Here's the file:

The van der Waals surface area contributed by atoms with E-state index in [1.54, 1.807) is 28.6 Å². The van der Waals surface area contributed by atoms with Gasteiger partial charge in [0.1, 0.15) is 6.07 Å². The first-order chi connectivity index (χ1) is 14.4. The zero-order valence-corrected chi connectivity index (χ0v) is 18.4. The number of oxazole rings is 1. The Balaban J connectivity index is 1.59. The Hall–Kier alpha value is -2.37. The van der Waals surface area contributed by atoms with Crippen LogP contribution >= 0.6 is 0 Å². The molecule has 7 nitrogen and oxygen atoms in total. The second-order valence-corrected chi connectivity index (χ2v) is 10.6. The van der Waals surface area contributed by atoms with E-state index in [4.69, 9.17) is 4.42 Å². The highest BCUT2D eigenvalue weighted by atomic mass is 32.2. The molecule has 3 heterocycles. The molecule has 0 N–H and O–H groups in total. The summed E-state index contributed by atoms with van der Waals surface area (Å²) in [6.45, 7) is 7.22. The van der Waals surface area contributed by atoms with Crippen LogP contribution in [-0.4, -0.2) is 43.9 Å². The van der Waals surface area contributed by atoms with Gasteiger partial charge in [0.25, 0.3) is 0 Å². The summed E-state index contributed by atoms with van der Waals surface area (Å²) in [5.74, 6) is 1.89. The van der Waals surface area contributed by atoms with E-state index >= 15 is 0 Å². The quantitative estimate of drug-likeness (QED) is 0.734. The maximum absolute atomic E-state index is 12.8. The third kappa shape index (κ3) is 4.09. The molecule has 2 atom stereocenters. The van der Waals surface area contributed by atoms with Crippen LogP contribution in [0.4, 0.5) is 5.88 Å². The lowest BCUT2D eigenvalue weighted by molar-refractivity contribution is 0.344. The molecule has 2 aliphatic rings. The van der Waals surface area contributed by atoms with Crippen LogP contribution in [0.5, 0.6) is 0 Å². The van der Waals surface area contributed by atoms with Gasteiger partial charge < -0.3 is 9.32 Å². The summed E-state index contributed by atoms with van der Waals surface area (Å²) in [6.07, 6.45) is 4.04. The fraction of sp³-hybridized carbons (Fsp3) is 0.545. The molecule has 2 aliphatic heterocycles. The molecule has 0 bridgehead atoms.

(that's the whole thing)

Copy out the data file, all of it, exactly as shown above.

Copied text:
The van der Waals surface area contributed by atoms with E-state index in [1.54, 1.807) is 28.6 Å². The van der Waals surface area contributed by atoms with Gasteiger partial charge in [0.1, 0.15) is 6.07 Å². The first-order chi connectivity index (χ1) is 14.4. The zero-order valence-corrected chi connectivity index (χ0v) is 18.4. The number of oxazole rings is 1. The Balaban J connectivity index is 1.59. The Hall–Kier alpha value is -2.37. The van der Waals surface area contributed by atoms with Crippen LogP contribution >= 0.6 is 0 Å². The molecule has 7 nitrogen and oxygen atoms in total. The second-order valence-corrected chi connectivity index (χ2v) is 10.6. The van der Waals surface area contributed by atoms with E-state index in [4.69, 9.17) is 4.42 Å². The highest BCUT2D eigenvalue weighted by atomic mass is 32.2. The molecule has 3 heterocycles. The molecule has 0 N–H and O–H groups in total. The summed E-state index contributed by atoms with van der Waals surface area (Å²) in [6.45, 7) is 7.22. The van der Waals surface area contributed by atoms with Crippen LogP contribution in [-0.4, -0.2) is 43.9 Å². The van der Waals surface area contributed by atoms with Gasteiger partial charge in [0.25, 0.3) is 0 Å². The summed E-state index contributed by atoms with van der Waals surface area (Å²) in [5.74, 6) is 1.89. The van der Waals surface area contributed by atoms with E-state index >= 15 is 0 Å². The quantitative estimate of drug-likeness (QED) is 0.734. The maximum absolute atomic E-state index is 12.8. The third kappa shape index (κ3) is 4.09. The molecule has 2 atom stereocenters. The van der Waals surface area contributed by atoms with Crippen LogP contribution in [0.4, 0.5) is 5.88 Å². The lowest BCUT2D eigenvalue weighted by molar-refractivity contribution is 0.344. The molecule has 2 aliphatic rings. The van der Waals surface area contributed by atoms with Crippen LogP contribution in [0.5, 0.6) is 0 Å². The van der Waals surface area contributed by atoms with Gasteiger partial charge < -0.3 is 9.32 Å². The summed E-state index contributed by atoms with van der Waals surface area (Å²) in [6.07, 6.45) is 4.04. The fraction of sp³-hybridized carbons (Fsp3) is 0.545. The molecule has 2 aliphatic heterocycles. The molecule has 0 bridgehead atoms.